Undoing the Inscriptions of Colonial Modernity in the Study of Sikh Musical Heritage
OrganizerFrancesca Cassio (Hofstra University)
Balbinder Singh Bhogal (Hofstra University)
Bhai Baldeep Singh (The Anad Foundation)
Nirinjan Kaur Khalsa Baker (Loyola Marymount University)
This ICTM Dialogues session focuses on Sikh musical heritage in the context of a critique of dominant colonial narratives of South Asian music, which have marginalized the voices of “minorities.” We speak from a decolonial standpoint, recognizing the “epistemic privilege of the West of classifying without being classified,” and call for the undoing of its hierarchical structures. In this, we aim to encourage a paradigm shift, a radical rethinking of ethnomusicological readings of underrepresented cultures of South Asia.
With roots in the late fifteenth century, Sikh musical literature encompasses a rich body of rāgas and song forms for Gurbānī Kīrtan, the singing of scriptural hymns. Modern arrangements of kīrtan are increasingly popular among the Sikh diaspora. However, the documentation and study of heritage compositions and traditional musical knowledges, known as Gurbānī Sangīta, remain overlooked by contemporary ethnomusicology. Instead, our field attends more to Hindu ideologies, and Hindu sacred sound and devotional practices in South Asia. The four speakers in this session question the lack of attention to the Gurbānī Sangīta. They critique orientalist theories that have constructed Sikh(ism) as a world ‘religion,’ and the idea that Sikh heritage is peripheral to and derivative of a pan-Indian tradition. What would it mean to deconstruct these foreign impositions? Is it possible to recover an intangible (Sikh) heritage? Hailing from diverse fields and backgrounds, the presenters engage a multidisciplinary approach to dismantle the demarcation of a (Hindustani) ‘centre.’ They examine Gurbānī Sangīta’s heritage as embodied knowledge in a way that predates and resists colonial modernity, and not linked to institutionalized models and normative twentieth-century constructions of Hindustani music.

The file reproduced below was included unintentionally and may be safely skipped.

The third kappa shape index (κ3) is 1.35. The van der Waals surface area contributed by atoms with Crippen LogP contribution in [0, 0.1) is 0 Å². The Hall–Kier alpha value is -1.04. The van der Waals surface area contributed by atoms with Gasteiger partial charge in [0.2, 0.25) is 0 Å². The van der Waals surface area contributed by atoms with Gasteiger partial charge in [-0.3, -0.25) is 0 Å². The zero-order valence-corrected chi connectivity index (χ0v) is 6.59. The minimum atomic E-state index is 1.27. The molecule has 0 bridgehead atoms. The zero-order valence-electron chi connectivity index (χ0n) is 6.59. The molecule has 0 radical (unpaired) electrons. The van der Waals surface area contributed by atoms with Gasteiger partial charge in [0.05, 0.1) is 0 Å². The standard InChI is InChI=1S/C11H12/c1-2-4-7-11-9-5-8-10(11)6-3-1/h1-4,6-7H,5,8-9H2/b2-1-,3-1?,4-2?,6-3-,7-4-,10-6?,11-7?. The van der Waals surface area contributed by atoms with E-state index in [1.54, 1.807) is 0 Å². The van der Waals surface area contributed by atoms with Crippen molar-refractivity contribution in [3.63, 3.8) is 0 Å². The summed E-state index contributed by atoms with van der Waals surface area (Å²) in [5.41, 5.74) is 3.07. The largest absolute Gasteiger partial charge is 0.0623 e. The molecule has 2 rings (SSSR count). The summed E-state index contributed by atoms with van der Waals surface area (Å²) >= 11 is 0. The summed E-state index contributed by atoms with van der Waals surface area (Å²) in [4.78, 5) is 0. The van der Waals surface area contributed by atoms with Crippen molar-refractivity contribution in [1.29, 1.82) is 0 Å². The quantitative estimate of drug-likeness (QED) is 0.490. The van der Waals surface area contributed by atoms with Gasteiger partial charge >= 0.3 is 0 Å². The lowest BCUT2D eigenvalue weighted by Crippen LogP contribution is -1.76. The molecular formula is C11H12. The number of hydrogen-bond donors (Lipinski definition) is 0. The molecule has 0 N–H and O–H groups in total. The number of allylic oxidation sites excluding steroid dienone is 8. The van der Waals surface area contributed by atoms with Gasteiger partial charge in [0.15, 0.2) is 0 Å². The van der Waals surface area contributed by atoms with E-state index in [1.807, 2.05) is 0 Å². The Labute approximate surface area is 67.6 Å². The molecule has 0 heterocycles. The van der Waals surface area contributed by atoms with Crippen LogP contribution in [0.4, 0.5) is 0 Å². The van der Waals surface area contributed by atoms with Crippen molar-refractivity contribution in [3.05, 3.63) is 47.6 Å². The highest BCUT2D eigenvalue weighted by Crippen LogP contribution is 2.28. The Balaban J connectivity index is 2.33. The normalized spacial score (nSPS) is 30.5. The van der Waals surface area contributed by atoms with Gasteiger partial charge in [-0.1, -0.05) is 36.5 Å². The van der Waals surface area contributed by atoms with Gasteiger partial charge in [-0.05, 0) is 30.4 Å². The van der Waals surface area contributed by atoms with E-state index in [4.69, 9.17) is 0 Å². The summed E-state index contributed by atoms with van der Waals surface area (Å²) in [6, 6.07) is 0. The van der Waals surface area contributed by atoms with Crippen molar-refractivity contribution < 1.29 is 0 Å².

Francesca Cassio introduces Sikh musical literature from an (ethno)musicological perspective. She discusses the rāga-based setting of scriptural hymns as a horizontal mode of knowing, experiencing, and celebrating the teaching of Sikh Gurūs. They exist outside the top-down concept of rāgas as ‘classical’ and exclusive music. Encompassing Bhakti and Sufi songs of the premodern era, the hymns are an inclusive body of sung poetry that reflect the epistemic pluriversality of Sikh thought. The concept of pluriversality, as opposed to Western Universalism, is thoroughly explored by the second panelist, Balbinder Singh Bhogal, a Sikh Studies scholar. Debating a spatial and temporal othering that has disempowered ‘different colors of thought,’ he expands on key decolonial expressions such as coloniality of power, epistemicide, enunciation, and epistemic reconstruction. The third presenter, Bhai Baldeep Singh, the thirteenth-generation exponent of Gurbānī Kīrtan, addresses the recovery of the intangible and tangible heritage of Sikhs. He argues that the original Gurbānī Sangīta paramparā (tradition) has remained untouched by coloniality. By resisting foreign and nationalist attempts of colonization, the ‘memory of the persecuted’ has been marginalized and, until recently, has not been documented. The pivotal work of Bhai Baldeep Singh, inspired by the so-called Sikh Renaissance, is critically considered by Nirinjan Kaur Khalsa-Baker at the end of this session. According to Khalsa-Baker, Singh represents a resilient stream of embodied knowledge whose uncolonized logics offer a living hermeneutic. He offers a transformative pedagogy and dynamic process that decolonizes the Sikh self toward a sovereign being (relative to modern attempts that use western logics to revive a supposedly ‘ancient musical purity’).